It would be an understatement to say that Unist’ot’en Camp left its mark on my life. The unlearning is a huge part of it. It was at the camp that I attended my first workshops about Decolonization and direct action, tree climbing and permaculture. Life hasn’t been the same since. I suppose the simplest way to put it, is that in this space I heard truths spoken and felt their message resonate in the depths of my belly.
I felt empowered by what I learned there, and I engaged with the community around me. I made a heartfelt promise to the land that I would do what I could to support its protection and have been lucky enough to go back time and time again. It is a real privilege to do so. Freda is a constant example of strength without violence, truth without insult, humour without crassness, and I am endlessly learning how to do things better by being around her.
The energy of the camp is inspiring. Some mornings, an elder of seventy-five lead exercises before morning prayer circle, or someone else leads lessons in karate on the bridge. One night during construction camp the bunkhouse was teeming, and all at once there was a tattoo being done at the back, cribbage off to the side and someone rambling along on a guitar next to the wood stove. Issues are hashed out over coffee or around the fire, or wrung out in prayer circle.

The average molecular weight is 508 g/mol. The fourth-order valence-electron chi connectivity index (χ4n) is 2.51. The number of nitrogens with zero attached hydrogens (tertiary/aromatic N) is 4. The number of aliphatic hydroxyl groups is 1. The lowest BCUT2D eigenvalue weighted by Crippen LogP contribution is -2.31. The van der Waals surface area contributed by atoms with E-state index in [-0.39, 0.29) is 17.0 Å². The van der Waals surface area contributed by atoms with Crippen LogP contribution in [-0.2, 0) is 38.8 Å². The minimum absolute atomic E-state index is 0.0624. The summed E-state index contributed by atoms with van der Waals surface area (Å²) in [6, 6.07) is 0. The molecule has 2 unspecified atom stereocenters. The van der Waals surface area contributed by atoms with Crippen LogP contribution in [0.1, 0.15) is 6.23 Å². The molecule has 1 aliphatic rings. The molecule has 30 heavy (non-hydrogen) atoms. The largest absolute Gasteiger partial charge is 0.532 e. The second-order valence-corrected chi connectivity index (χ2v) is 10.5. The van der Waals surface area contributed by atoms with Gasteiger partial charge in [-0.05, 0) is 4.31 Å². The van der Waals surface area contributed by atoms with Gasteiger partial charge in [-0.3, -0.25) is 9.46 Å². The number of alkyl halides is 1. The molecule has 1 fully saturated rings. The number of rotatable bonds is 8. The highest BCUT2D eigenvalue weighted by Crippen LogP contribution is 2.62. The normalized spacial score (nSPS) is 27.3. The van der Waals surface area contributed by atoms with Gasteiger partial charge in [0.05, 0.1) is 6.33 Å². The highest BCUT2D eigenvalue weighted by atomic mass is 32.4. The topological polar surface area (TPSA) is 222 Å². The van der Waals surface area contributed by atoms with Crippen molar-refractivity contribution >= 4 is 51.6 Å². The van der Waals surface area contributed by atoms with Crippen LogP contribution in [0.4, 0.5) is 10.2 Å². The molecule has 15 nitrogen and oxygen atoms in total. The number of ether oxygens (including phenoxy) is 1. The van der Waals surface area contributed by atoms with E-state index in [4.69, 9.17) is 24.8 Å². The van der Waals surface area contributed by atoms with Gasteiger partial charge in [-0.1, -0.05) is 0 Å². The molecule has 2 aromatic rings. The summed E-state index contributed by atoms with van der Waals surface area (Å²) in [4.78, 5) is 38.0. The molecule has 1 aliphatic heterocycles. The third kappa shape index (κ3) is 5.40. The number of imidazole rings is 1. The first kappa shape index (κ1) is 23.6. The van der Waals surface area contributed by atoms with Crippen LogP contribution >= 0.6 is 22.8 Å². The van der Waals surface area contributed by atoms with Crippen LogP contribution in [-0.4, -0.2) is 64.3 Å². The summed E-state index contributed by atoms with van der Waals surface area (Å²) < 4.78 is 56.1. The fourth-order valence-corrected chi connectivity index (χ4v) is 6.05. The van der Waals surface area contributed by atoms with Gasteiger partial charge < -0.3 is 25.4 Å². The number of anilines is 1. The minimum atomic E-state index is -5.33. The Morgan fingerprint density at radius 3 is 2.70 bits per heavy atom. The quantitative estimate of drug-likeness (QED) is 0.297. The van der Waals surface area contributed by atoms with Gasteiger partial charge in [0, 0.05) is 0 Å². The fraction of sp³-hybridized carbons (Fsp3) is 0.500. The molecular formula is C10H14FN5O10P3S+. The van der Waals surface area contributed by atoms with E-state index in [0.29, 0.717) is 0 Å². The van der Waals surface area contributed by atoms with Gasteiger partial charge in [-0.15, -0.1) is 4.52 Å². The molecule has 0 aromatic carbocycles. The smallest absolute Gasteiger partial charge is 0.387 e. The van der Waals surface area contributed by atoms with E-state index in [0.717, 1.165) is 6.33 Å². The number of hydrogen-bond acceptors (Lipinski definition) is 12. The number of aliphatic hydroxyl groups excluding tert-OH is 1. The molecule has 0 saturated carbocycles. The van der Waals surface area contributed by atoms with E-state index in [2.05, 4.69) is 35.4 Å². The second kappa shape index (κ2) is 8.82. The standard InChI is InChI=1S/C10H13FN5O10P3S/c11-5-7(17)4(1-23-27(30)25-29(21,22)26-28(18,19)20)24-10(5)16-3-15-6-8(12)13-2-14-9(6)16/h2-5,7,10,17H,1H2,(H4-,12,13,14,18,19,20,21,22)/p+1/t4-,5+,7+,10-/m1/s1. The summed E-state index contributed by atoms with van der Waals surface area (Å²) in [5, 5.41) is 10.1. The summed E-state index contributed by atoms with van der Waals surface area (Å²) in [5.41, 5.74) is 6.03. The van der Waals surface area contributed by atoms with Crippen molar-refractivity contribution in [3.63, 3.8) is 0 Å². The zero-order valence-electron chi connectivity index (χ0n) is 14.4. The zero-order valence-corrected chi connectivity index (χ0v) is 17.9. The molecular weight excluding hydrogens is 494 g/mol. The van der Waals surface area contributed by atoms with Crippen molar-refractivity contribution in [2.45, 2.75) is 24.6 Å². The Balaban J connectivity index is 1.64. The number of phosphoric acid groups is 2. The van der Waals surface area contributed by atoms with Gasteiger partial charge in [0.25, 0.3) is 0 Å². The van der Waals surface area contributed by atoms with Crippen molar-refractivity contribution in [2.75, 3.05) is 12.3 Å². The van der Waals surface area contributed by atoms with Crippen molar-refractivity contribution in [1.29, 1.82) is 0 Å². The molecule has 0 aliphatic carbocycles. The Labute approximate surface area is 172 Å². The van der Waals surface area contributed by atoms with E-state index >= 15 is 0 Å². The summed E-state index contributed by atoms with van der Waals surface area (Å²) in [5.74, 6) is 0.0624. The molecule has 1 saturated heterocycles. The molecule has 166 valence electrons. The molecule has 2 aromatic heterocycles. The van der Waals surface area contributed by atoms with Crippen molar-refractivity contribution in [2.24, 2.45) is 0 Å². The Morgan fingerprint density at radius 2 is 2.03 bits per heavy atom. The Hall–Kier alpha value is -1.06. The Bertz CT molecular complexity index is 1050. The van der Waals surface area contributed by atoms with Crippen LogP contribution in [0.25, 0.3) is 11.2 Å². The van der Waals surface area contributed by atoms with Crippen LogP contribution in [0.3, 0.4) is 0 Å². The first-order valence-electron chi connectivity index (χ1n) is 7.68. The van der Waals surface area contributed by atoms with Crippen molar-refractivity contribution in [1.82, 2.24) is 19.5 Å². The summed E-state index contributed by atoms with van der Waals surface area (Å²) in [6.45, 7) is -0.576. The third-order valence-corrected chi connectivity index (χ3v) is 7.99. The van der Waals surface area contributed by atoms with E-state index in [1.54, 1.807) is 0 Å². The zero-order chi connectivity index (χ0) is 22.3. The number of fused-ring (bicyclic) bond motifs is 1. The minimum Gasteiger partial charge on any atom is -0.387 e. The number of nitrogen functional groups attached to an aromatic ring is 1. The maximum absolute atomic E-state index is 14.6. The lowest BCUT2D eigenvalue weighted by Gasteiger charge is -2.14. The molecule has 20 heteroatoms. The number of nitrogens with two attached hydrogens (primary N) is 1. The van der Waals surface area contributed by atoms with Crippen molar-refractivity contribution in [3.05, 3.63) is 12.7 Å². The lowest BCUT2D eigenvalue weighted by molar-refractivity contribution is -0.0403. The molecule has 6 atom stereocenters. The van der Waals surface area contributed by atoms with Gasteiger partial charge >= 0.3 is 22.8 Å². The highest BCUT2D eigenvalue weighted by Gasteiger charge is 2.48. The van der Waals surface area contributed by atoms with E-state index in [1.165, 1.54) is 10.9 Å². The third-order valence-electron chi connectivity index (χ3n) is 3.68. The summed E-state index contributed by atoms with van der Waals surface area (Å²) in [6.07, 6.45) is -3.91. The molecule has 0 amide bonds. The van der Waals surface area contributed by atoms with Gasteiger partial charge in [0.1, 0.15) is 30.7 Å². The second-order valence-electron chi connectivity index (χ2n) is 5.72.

It is both easy and serious to commit to this land, to these people and to this movement that is so intimately entwined with so many others. I believe that the more you know, the more you care, and the amount of empathy and experience that crosses that river is staggering. This place is a gift, a place of healing.
Every now and then someone will ask me, “Do you really think the Camp can win this thing?”
I now reply, “It already has in so many ways.”
photo: Unist’ot’en Camp